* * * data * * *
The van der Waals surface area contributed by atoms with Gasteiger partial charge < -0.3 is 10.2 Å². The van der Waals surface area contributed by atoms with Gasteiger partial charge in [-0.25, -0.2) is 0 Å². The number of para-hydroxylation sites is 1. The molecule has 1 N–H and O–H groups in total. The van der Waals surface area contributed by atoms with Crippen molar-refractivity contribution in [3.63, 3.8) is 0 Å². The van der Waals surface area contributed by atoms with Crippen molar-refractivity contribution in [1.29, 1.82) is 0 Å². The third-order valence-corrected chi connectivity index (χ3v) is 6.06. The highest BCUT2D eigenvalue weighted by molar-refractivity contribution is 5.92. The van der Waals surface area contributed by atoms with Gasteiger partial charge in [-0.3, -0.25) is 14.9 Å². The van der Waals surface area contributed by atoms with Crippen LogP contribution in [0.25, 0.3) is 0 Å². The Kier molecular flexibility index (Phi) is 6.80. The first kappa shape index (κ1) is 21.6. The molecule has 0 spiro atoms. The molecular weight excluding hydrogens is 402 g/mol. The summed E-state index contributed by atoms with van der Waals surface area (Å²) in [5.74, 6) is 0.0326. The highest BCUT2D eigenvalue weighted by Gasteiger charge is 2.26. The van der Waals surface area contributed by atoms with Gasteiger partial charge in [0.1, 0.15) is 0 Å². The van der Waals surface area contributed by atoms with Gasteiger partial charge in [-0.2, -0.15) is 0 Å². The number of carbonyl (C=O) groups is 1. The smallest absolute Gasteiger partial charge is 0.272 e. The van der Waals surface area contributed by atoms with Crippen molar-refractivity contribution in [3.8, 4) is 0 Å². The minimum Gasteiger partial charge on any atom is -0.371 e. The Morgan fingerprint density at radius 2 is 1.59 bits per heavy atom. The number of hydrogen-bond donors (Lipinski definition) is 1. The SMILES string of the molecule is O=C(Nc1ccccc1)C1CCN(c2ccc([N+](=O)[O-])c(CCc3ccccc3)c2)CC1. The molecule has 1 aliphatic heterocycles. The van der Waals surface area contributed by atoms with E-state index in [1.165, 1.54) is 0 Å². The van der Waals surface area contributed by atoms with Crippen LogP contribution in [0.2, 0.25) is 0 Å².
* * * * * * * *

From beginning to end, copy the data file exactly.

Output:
The van der Waals surface area contributed by atoms with Gasteiger partial charge < -0.3 is 10.2 Å². The van der Waals surface area contributed by atoms with Gasteiger partial charge in [-0.25, -0.2) is 0 Å². The number of para-hydroxylation sites is 1. The molecule has 1 N–H and O–H groups in total. The van der Waals surface area contributed by atoms with Crippen molar-refractivity contribution in [3.63, 3.8) is 0 Å². The van der Waals surface area contributed by atoms with Crippen molar-refractivity contribution in [1.29, 1.82) is 0 Å². The third-order valence-corrected chi connectivity index (χ3v) is 6.06. The highest BCUT2D eigenvalue weighted by molar-refractivity contribution is 5.92. The van der Waals surface area contributed by atoms with Gasteiger partial charge in [-0.3, -0.25) is 14.9 Å². The van der Waals surface area contributed by atoms with Crippen LogP contribution in [0.25, 0.3) is 0 Å². The Kier molecular flexibility index (Phi) is 6.80. The first kappa shape index (κ1) is 21.6. The molecule has 0 spiro atoms. The molecular weight excluding hydrogens is 402 g/mol. The summed E-state index contributed by atoms with van der Waals surface area (Å²) in [5.74, 6) is 0.0326. The highest BCUT2D eigenvalue weighted by Gasteiger charge is 2.26. The van der Waals surface area contributed by atoms with Gasteiger partial charge in [0.1, 0.15) is 0 Å². The van der Waals surface area contributed by atoms with Gasteiger partial charge in [-0.2, -0.15) is 0 Å². The number of carbonyl (C=O) groups is 1. The smallest absolute Gasteiger partial charge is 0.272 e. The van der Waals surface area contributed by atoms with Crippen molar-refractivity contribution in [3.8, 4) is 0 Å². The minimum Gasteiger partial charge on any atom is -0.371 e. The Morgan fingerprint density at radius 2 is 1.59 bits per heavy atom. The number of hydrogen-bond donors (Lipinski definition) is 1. The SMILES string of the molecule is O=C(Nc1ccccc1)C1CCN(c2ccc([N+](=O)[O-])c(CCc3ccccc3)c2)CC1. The molecule has 1 aliphatic heterocycles. The van der Waals surface area contributed by atoms with E-state index in [1.165, 1.54) is 0 Å². The van der Waals surface area contributed by atoms with Crippen LogP contribution in [0.2, 0.25) is 0 Å².